The new pope is the first ever not to come from Europe, and he may have a better sense of the problems facing the rest of world, including Africa. Although the church there is growing, the challenges are huge.
If statistics are anything to go by, then the Catholic Church in Africa does not have much to worry about. In 2011 the number of Catholics across the continent grew by more than 6 million to almost 18 million. Seminars that provide training for the next generation of priests are packed to capacity, and in crisis-torn countries like the Democratic Republic of Congo or South Sudan, the local parish priests often enjoy more authority then government representatives.
In the face of shrinking numbers of clerics in Europe, the African church has even started to export some of its priests. "The face of the global Catholic Church will soon be an African one", Pete Henriot, a Jesuit priest who has worked in Africa for close to 25 years, told DW.
"Quality is needed"
But beyond the numbers, Africa's churches face a myriad of challenges. Plenty of work is waiting for the new man in Rome. "Growth is always exciting but what's really important is quality, not quantity," Pete Henriot says.
Benedict XVI acknowledged that when he called for an "African synod" and invited 197 African bishops to Rome in 2009 to discuss the church's role on the continent. It was the second such meeting in the church's history, the first was presided over by his predecessor, John Paul II.
In an apostolic letter after the meeting, Benedict noted that the church had a special role to play in addressing the continent's challenges, ranging from poverty and civil war to totalitarian regimes. However he failed to offer solutions. Instead, he saw the church in an educative role. According to him, one of the tasks of the church is to "form upright consciences receptive to the demands of justice."
These words offered little comfort to Catholics across the continent, who are under enormous pressure from local leaders. In the absence of strong opposition parties or a functioning civil society, church leaders are often the only ones who take their governments to task over corruption, human rights abuses or manipulated elections.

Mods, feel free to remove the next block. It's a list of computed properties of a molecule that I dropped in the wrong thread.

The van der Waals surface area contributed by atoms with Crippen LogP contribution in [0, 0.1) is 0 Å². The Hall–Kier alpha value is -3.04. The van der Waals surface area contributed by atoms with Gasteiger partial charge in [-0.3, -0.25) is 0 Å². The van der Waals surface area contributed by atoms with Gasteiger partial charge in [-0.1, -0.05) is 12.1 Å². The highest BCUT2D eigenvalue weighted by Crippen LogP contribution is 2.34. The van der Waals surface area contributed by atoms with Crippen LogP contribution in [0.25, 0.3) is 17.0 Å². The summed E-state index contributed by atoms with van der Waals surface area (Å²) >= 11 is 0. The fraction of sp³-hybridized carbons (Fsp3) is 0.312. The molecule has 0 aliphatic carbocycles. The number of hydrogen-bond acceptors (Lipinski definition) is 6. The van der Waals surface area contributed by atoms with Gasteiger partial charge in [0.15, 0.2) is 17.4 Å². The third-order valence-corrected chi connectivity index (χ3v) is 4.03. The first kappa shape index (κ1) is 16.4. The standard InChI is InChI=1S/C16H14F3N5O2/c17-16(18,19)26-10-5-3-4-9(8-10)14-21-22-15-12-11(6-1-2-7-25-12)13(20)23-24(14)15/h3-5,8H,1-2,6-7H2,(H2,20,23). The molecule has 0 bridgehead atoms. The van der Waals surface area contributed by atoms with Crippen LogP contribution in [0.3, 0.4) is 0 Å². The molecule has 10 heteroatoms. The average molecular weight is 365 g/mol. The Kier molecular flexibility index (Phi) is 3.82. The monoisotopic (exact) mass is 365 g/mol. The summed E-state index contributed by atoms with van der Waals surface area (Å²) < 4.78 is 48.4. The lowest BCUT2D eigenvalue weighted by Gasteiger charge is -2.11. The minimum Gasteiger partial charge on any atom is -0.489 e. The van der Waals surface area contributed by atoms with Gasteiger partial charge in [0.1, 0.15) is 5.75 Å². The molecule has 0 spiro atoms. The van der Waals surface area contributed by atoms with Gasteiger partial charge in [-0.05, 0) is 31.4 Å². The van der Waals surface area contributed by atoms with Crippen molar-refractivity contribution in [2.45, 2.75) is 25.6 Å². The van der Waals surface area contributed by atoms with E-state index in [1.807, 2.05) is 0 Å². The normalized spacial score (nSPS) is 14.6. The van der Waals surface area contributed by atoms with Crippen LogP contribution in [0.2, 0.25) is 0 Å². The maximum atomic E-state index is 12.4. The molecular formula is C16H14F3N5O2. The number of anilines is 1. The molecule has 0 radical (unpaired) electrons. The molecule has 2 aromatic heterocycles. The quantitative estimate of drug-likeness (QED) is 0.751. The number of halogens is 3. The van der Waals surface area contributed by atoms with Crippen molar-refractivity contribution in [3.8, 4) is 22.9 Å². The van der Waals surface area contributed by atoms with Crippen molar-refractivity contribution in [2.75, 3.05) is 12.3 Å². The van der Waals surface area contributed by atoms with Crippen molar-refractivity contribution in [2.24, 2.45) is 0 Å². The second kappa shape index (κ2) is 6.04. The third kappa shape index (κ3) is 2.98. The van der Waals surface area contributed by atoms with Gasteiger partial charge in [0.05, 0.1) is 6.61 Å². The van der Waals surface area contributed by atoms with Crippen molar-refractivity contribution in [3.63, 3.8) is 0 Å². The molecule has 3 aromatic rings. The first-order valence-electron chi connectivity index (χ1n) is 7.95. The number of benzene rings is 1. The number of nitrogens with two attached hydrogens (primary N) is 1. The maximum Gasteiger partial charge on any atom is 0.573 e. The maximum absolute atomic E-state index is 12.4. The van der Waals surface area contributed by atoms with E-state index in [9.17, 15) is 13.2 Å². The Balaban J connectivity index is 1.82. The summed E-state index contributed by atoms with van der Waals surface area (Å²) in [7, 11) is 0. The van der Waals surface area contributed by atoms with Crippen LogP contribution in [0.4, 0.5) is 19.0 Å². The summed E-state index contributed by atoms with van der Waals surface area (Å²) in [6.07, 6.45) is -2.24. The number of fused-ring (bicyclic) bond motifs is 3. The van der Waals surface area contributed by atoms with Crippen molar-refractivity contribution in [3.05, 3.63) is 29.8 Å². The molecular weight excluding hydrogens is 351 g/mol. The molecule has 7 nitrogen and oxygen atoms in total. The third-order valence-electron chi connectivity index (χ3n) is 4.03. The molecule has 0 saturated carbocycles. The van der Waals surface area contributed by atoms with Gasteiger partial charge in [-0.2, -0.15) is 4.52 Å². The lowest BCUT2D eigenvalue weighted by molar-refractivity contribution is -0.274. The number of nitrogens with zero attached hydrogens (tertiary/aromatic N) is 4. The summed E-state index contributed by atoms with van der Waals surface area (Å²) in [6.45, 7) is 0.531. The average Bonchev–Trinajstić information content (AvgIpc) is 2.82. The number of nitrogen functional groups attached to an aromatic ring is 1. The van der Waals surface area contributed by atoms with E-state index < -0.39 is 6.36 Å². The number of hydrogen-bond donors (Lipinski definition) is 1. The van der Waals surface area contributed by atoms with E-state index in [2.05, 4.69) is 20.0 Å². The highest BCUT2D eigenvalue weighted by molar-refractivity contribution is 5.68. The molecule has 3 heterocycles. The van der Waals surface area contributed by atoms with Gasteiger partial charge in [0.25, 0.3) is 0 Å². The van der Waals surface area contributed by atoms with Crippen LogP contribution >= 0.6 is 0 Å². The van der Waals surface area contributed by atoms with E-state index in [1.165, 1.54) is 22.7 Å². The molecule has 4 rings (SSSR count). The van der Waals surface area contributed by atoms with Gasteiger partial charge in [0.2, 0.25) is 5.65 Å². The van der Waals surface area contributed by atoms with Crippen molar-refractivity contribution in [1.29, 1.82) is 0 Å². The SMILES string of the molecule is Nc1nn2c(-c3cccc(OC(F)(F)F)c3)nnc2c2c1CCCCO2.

When Joseph Kabila was re-elected president of the Democratic Republic of Congo in 2011 after a campaigned marred by violence and electoral fraud, the Archbishop of Kinshasa, Laurent Monsengwo, said the election results did not "conform to truth or justice."
Competition from evangelical churches
The church is also a major provider of education and health services.
There are more than 6,400 Catholic health centers and hospitals across Africa. Numerous children learn how to read and write by attending church schools.
While the church's political and social involvement is often much appreciated, not all Catholics are enthusiastic about their church in everyday life.
"I like our church, because it is a universal church. We have one format for doing things worldwide", Caroline Kaboko told DW. The 25-year-old is a voluntary youth leader with the Salesians of Don Bosco, a Catholic congregation. However, many other young Catholics see this differently. Although they remain Catholics on paper, they worship in the growing number of evangelical churches across the continent.
Dealing with these dissatisfied Catholics will be a major challenge for the new pope and the church leadership, says Caroline Kaboko. "During mass, many young people would like to do things their way, spice it up, but when the church says we follow the liturgy, they consider it boring and change to Pentecostal churches", she told DW.
That's why Jesuit priest Pete Henriot recommends that the new pope should support a process of "interculturation", that is, adapting the global liturgical traditions of the Catholic Church into the African context. "We need an encouragement that says, 'Well, try different things. The liturgy does not have to be the way it is in Rome or in Germany, because it is being performed in Africa," Henriot said.
Another issue the new pope will have to deal with is the position of the church on the use of condoms and other contraceptives. "Many young people here believe that condoms can protect from HIV and AIDS. They do not understand why the church does not allow them to use condoms," Caroline Kaboko said.
Many observers in Africa and abroad hope that, on this issue, the new pope will not follow in the footsteps of his predecessor, Benedict XVI. On his first trip to Africa in 2009, he made his position on the issue very clear. "HIV and AIDS are a tragedy that cannot be overcome through the distribution of condoms which can even increase the problem", he told reporters on the plane even before it had landed on African soil.